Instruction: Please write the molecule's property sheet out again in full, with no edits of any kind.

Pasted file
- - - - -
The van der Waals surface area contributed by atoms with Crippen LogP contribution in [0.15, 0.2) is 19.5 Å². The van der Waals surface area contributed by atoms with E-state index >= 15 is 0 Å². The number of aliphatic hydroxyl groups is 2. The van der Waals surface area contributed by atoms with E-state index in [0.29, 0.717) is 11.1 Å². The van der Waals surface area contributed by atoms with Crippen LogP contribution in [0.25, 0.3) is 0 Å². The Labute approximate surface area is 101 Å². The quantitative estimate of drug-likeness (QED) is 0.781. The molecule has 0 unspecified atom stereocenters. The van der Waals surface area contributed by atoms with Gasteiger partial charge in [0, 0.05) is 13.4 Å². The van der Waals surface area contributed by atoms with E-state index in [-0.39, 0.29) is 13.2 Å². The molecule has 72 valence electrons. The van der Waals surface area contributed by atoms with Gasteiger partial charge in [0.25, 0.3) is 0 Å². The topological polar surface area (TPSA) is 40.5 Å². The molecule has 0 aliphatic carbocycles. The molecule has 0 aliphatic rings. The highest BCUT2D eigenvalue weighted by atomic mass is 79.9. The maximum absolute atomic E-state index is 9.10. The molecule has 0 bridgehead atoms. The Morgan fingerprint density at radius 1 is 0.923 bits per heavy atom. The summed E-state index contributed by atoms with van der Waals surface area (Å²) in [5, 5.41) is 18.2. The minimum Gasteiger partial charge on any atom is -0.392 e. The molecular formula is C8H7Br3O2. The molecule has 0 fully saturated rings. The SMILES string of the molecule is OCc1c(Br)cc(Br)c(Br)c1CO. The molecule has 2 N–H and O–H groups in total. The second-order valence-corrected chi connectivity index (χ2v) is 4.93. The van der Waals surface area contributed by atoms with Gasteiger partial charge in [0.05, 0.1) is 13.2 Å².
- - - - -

The van der Waals surface area contributed by atoms with Crippen LogP contribution in [0.15, 0.2) is 19.5 Å². The van der Waals surface area contributed by atoms with E-state index >= 15 is 0 Å². The number of aliphatic hydroxyl groups is 2. The van der Waals surface area contributed by atoms with E-state index in [0.29, 0.717) is 11.1 Å². The van der Waals surface area contributed by atoms with Crippen LogP contribution in [0.25, 0.3) is 0 Å². The Labute approximate surface area is 101 Å². The quantitative estimate of drug-likeness (QED) is 0.781. The molecule has 0 unspecified atom stereocenters. The van der Waals surface area contributed by atoms with Gasteiger partial charge in [0, 0.05) is 13.4 Å². The van der Waals surface area contributed by atoms with E-state index in [-0.39, 0.29) is 13.2 Å². The molecule has 72 valence electrons. The van der Waals surface area contributed by atoms with Gasteiger partial charge in [0.25, 0.3) is 0 Å². The topological polar surface area (TPSA) is 40.5 Å². The molecule has 0 aliphatic carbocycles. The molecule has 0 aliphatic rings. The highest BCUT2D eigenvalue weighted by atomic mass is 79.9. The maximum absolute atomic E-state index is 9.10. The molecule has 0 bridgehead atoms. The Morgan fingerprint density at radius 1 is 0.923 bits per heavy atom. The summed E-state index contributed by atoms with van der Waals surface area (Å²) in [5, 5.41) is 18.2. The minimum Gasteiger partial charge on any atom is -0.392 e. The molecular formula is C8H7Br3O2. The molecule has 0 fully saturated rings. The SMILES string of the molecule is OCc1c(Br)cc(Br)c(Br)c1CO. The molecule has 2 N–H and O–H groups in total. The second-order valence-corrected chi connectivity index (χ2v) is 4.93. The van der Waals surface area contributed by atoms with Gasteiger partial charge in [0.05, 0.1) is 13.2 Å².